Summary: In the hours of Christ's Crucifixion and at the moment of His death, God was talking. The people there missed it, for the most part. But we need to hear what He is saying.
Passage: Matthew 27:45-56
Intro: One of my favorite parts of Revelation is chapter 10:3-4
1. seven thunders, which “speak” so that John is ready to write what they say, but he is prevented.
2. I believe this is God talking.
3. wish we knew what He said. But we do know what He says in our passage this morning.
4. not audible words, but in the context of Jesus’ rejection by men and torturous execution, the intent is clear.
5. there are few statements in history as clear as those made by God in the face of Jesus’ death on a Roman cross.
6. the crucifixion of Jesus Christ was a work of awful darkness, fueled by the rejection of God.
7. here are God’s statements in response to that rejection.
I. Judgment is Irresistible
1. when Jesus was nailed to the cross, God said something.
2. v45, darkness from noon to 3 p.m.
3. “over the whole land”, probably Israel.
4. far too long for an eclipse.
PP solar eclipse, 6 minutes 39 seconds.
5. imagine the terror, because there is nothing man can do to accomplish this. It is God.
6. not surprisingly, God promised this very event in the context of judgment.
PP Amos 8:7-10
7. there is no doubt that signs and wonders in the heavens; things out of the ordinary, get our attention.
8. and the power that can “turn off the lights” and turn them back on is clearly an irresistible force.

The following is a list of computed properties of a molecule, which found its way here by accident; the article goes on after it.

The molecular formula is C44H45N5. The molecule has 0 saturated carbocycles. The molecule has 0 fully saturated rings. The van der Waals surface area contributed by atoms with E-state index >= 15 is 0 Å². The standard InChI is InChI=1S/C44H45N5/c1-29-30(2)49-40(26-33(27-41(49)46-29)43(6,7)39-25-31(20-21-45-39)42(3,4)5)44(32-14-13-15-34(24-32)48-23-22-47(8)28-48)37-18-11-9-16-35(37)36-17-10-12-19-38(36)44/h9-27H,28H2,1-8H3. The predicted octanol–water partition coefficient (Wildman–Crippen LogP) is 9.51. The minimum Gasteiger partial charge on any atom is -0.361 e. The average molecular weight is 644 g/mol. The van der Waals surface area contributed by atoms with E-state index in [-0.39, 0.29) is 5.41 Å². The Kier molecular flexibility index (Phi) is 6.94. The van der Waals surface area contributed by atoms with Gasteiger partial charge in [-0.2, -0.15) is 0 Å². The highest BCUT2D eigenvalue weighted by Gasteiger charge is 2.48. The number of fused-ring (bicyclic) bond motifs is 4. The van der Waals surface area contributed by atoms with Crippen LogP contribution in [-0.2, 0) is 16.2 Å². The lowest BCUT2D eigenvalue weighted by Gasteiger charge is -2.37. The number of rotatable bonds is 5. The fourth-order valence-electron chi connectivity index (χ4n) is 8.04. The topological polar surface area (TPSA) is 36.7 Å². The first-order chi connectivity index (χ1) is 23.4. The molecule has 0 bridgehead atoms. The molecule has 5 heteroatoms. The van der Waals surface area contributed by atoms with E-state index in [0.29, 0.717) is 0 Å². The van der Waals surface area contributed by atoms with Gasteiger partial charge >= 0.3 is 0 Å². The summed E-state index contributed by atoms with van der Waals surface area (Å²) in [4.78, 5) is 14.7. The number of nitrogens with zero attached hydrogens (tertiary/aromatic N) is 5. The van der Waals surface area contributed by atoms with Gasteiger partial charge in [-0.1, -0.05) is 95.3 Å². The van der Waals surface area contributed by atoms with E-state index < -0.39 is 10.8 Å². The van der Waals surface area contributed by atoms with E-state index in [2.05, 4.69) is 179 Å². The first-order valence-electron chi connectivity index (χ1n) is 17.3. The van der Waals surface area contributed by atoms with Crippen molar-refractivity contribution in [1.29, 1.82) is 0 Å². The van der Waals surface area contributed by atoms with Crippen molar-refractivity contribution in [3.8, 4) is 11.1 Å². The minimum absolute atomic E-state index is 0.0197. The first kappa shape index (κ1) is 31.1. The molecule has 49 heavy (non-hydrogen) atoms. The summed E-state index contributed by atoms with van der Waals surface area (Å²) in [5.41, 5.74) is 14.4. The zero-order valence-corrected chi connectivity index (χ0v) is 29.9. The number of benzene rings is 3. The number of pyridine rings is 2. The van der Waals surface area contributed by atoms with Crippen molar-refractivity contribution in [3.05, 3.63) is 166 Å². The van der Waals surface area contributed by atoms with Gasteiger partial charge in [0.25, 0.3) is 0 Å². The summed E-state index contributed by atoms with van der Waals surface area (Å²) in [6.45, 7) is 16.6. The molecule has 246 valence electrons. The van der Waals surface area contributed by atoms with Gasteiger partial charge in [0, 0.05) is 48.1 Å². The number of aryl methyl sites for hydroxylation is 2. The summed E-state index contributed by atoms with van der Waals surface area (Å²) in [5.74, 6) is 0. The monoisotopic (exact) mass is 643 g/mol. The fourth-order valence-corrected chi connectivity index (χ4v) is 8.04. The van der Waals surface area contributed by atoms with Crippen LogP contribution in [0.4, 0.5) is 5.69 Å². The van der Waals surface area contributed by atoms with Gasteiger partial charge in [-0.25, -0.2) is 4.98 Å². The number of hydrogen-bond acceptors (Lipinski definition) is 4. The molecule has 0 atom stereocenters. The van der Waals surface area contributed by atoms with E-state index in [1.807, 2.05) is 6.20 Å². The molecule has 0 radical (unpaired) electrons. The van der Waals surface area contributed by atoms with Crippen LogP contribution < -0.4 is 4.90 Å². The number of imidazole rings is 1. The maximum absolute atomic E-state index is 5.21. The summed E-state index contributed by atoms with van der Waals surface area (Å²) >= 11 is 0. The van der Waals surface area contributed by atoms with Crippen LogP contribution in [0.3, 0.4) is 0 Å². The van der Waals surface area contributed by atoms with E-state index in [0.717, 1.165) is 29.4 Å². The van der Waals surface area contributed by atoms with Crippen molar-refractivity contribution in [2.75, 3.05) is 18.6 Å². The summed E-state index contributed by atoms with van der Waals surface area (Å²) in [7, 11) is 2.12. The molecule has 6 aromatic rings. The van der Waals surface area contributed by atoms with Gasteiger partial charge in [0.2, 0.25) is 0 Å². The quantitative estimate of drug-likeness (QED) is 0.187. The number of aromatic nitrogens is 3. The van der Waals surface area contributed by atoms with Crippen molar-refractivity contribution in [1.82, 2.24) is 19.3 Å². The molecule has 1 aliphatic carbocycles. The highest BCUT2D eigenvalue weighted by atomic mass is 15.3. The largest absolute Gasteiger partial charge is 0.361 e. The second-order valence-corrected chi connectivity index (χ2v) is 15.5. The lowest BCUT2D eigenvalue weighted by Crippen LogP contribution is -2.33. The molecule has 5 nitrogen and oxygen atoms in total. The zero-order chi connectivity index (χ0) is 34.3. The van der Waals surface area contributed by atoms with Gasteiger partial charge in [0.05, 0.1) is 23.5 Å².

9. how incredibly gracious of God to demonstrate His power again and again to us.
10. and specifically here in the face of man’s worst sin; the rejection of God’s gift of love, God flexes His judgmental muscle for us. But He is just starting to speak.
II. Judgment is Terrifying
1. when Jesus was suffering on the cross, He made a statement.
2. “My God. My God…”
Il) Don Hagner, “this is one of the most impenetrable mysteries of the entire Gospel narrative.”
3. can we know the depths of the judgment poured out our innocent Savior?
4. a quote from Psalm 22, which goes on to describe the crucifixion in amazing detail.
5. but to understand the idea of God turning away from Jesus, we need to understand this word “forsaken”
6. at root, means to leave behind.
7. but the intensive form is “to abandon, to leave alone.
8. and the super intensive form, used here is “to be deserted to face a powerful enemy, alone.”
Il) the Marines have a code: “We will leave no man behind.” Includes bodies of fallen soldiers.
9. here, God has left Jesus to face the twin enemies of sin and death alone.
10. and the terror of that impending experience is what caused Jesus to shudder in the Garden of Gethsemane.
11. cartoons of hell, jokes about hell paint a deceptive picture, but comforting
12. judgment? Look at Jesus on the cross, without the ending.
13. In God’s eyes, sin has demanded this awful payment.
III. Judgment Can Be Satisfied.
1. in the face of the irresistible terror of judgment, there is great news.
2. on the cross, judgment stopped.
3. not clear to those sitting and standing there what was happening.